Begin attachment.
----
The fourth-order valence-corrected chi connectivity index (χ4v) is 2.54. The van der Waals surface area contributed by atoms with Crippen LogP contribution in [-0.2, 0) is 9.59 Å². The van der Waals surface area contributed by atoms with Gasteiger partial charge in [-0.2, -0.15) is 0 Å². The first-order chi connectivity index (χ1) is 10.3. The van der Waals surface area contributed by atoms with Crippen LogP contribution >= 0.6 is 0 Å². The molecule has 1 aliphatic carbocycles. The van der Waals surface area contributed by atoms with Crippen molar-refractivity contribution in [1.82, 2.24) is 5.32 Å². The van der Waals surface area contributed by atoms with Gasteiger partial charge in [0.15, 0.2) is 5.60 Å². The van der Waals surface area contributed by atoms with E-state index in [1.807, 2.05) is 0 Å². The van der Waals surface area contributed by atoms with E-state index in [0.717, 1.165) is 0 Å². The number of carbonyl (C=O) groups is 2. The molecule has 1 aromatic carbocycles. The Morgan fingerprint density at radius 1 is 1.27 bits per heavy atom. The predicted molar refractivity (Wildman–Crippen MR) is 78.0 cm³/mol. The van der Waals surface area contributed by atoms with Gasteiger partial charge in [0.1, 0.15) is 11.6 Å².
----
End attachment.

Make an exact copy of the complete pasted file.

The fourth-order valence-corrected chi connectivity index (χ4v) is 2.54. The van der Waals surface area contributed by atoms with Crippen LogP contribution in [-0.2, 0) is 9.59 Å². The van der Waals surface area contributed by atoms with Gasteiger partial charge in [-0.2, -0.15) is 0 Å². The first-order chi connectivity index (χ1) is 10.3. The van der Waals surface area contributed by atoms with Crippen LogP contribution >= 0.6 is 0 Å². The molecule has 1 aliphatic carbocycles. The van der Waals surface area contributed by atoms with Crippen molar-refractivity contribution in [1.82, 2.24) is 5.32 Å². The van der Waals surface area contributed by atoms with Gasteiger partial charge in [0.15, 0.2) is 5.60 Å². The van der Waals surface area contributed by atoms with E-state index in [1.807, 2.05) is 0 Å². The van der Waals surface area contributed by atoms with E-state index in [0.717, 1.165) is 0 Å². The number of carbonyl (C=O) groups is 2. The molecule has 1 aromatic carbocycles. The Morgan fingerprint density at radius 1 is 1.27 bits per heavy atom. The predicted molar refractivity (Wildman–Crippen MR) is 78.0 cm³/mol. The van der Waals surface area contributed by atoms with Gasteiger partial charge in [0.1, 0.15) is 11.6 Å².